Gujarat Board GSEB Textbook Solutions Class 12 Physics Chapter 13 Nuclei Textbook Questions and Answers, Additional Important Questions, Notes Pdf.

## Gujarat Board Textbook Solutions Class 12 Physics Chapter 13 Nuclei

### GSEB Class 12 Physics Nuclei Text Book Questions and Answers

Question 1.

(a) Two stable isotopes of lithium ^{6}_{3}Li and ^{7}_{3}Li have respective abundances of 7.5% and 92.5%. These isotopes have masses 6.01512 u and 7.01600 u, respectively. Find the atomic mass of lithium.

(b) Boron has two stable isotopes ^{10}_{5}B and ^{11}_{5}B. Their respective masses are 10.01294 u and 11.00931 u and the atomic mass of boron is 10.811 u. Find the abundances of ^{10}_{5}B and ^{11}_{5}B.

Solution:

(a) The average atomic mass of lithium

(b) Suppose the natural boron contains x% of ^{10}_{5}B isotop and (100 – x)% of ^{11}_{5}B isotope.

Then atomic mass of natural boron = weighed average of the masses of two isotopes.

On solving, x = 19.9

∴Relative abundance of ^{10}_{5}B isotope = 19.9%

∴Relative abundance of ^{11}_{5}B isotope = 80.1%

Question 2.

The three stable isotopes of neon: ^{20}_{10}Ne, ^{21}_{10}Ne and ^{22}_{10}Ne have respective abundances of 90.51%, 0.27% and 9.22%. The atomic masses of the three isotopes are 19.99 u, 20.99 u and 21.99 u, respectively. Obtain the average atomic ms of neon.

Solution:

The average atomic mass of neon =

Question 3.

Obtain the binding energy (in MeV) of a nitrogen nucleus (^{14}_{7}N), given m(^{14}_{7}N) =14.00307 u.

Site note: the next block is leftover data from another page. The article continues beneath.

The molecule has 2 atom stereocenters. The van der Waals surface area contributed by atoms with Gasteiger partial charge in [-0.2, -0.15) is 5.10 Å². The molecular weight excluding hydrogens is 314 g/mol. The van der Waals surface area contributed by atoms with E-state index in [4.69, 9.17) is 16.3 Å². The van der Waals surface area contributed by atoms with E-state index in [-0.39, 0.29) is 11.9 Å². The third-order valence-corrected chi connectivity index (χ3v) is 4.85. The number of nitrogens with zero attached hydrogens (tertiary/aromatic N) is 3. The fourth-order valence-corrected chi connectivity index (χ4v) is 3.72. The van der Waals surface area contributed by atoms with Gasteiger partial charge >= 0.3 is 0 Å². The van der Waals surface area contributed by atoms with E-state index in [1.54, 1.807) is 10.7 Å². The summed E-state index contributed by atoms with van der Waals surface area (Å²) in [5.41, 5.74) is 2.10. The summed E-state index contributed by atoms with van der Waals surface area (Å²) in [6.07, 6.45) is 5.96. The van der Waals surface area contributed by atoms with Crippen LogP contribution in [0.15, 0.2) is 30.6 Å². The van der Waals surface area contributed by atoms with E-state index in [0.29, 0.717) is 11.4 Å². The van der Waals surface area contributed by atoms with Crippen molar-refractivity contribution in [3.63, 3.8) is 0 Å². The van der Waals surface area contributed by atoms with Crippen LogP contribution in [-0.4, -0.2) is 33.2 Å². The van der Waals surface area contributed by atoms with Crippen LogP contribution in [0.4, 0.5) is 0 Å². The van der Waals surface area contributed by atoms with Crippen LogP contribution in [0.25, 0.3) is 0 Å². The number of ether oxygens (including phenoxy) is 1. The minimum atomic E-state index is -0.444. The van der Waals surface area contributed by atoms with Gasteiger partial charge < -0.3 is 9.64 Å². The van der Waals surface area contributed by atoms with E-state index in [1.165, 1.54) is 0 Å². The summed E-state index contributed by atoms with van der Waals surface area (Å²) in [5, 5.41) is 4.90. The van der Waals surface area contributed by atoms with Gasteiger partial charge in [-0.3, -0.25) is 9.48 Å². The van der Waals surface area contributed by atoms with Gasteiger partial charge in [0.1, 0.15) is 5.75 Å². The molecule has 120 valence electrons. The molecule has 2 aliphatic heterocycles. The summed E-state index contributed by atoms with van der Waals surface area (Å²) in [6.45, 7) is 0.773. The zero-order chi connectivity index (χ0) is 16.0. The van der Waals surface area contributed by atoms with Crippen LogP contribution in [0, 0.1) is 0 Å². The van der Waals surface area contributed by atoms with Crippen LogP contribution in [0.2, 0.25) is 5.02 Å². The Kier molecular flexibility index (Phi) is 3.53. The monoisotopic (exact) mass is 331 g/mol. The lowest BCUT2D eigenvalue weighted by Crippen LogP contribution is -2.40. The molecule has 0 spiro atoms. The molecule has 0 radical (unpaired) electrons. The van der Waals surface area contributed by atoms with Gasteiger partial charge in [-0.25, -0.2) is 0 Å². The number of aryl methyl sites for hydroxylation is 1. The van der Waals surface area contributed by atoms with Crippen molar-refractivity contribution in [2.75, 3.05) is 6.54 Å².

Solution:

BE = [{Zm_{p} + (A – Z)m_{n}}-M]c^{2}

Binding energy of ^{14}_{7}N = [{7 x 1.007825 + 7 x 1.008665} – 14.00307]931(∴1u = \(\frac{\mathrm{MeV}}{\mathrm{c}^{2}}\) = 104.61 MeV

Question 4.

Obtain the binding energy of the nuclei Fe and 209131 in units of MeV from the following data.

m(^{56}_{26}Fe) = 55.934939 u, m(^{209}_{83}Bi) 208.980388 u

BE = [(Zm + (A – Z)m_{n}) – M]c^{2}

lu = 931 MeV

∴ BE of ^{56}_{26}Fe = [(26 x 1.007825 + 30 x 1.008665) – 55.934939] 931 MeV = 492 MeV

∴ BE/nucleon =\(\frac {492}{56} \) = 8.79 MeV

Similarly BE/nucleon of ^{209}_{83}Bi = 7.84 MeV

Question 5.

A given coin has a mass of 3.0 g. Calculate the nuclear energy that would be required to separate all the neutrons and protons from each other. For simplicity assume that the coin is entirely made of Cu atoms (of mass 62.92960 u).

Solution:

BE = {[Zm_{p} + (A – Z)m_{n} – M} 931 MeV

= [29 x 1.007825 + (63 – 29) x 1 .008665 – 62.92960] 931 = 551.38 MeV

Number of atoms ¡n 63 g of Cu = 6.023 x 10^{23}

∴ Number of atoms in 3 g of Cu = img = 0.2868095 x 10^{23}

∴ The energy required to separate all protons and neutrons,

E = BE x n = 551.38 x 0.2868095 x 10^{23} = 1.58 x 10^{25}MeV

Question 6.

Write nuclear reaction equations for

- α – decay of
^{226}_{88}Ra - α – decay of
^{242}_{94}pu - β
^{–}– decay of^{32}_{15}P - β
^{–}– decay of^{210}_{83}Bi - β
^{+}– decay of^{11}_{6}C - β
^{+}– decay of^{97}_{43}Tc - Electron capture of
^{120}_{54}Xe.

Answer:

^{226}_{88}Ra →^{222}_{86}Rn +^{4}_{2}He^{226}_{88}Pu →^{222}_{86}U +^{4}_{2}He^{226}_{88}P →^{222}_{86}S + e + \(\overline { \upsilon }\)^{226}_{88}Bi →^{222}_{86}Po + e^{–}+ \(\overline { \upsilon }\)^{11}_{6}C →^{11}_{5}B + e^{+}+ υ^{11}_{6}Tc →^{11}_{6}Mo + e^{+}+ υ^{120}_{54}Xe + e^{–}→^{120}_{54}I + υ

Question 7.

A radioactive isotope has a half-life of T years. How long will it take the activity to reduce to (a) 3.125%, (b) 1% of its original value?

Solution:

(a) \(\frac{\mathrm{A}}{\mathrm{A}_{0}}\) = 3 .125% = \(\frac{3.125}{100}\)

\(\frac{\mathrm{A}}{\mathrm{A}_{0}}\) = \(\frac{100}{3.125}\) = 32

\(\left(\frac{\mathrm{A}_{0}}{\mathrm{~A}}\right)\) = 2^{n} i.e., 32 = 2^{n}

n log 2 = 1og 32, n = \(\frac{\log 32}{\log 2}\) = 5

\(\frac{t}{T}\) = n = 5, t = 5T

(b) \(\frac{\mathrm{A}}{\mathrm{A}_{0}}\) = \(\frac{1}{100}\),

\(\frac{A_{0}}{A}\) = 100 = 2^{n}

n log 2 = log 100

\(\frac{t}{T}\) = n = \(\left(\frac{\log 100}{\log 2}\right)\),

∴ t = 6.65 T

Question 8.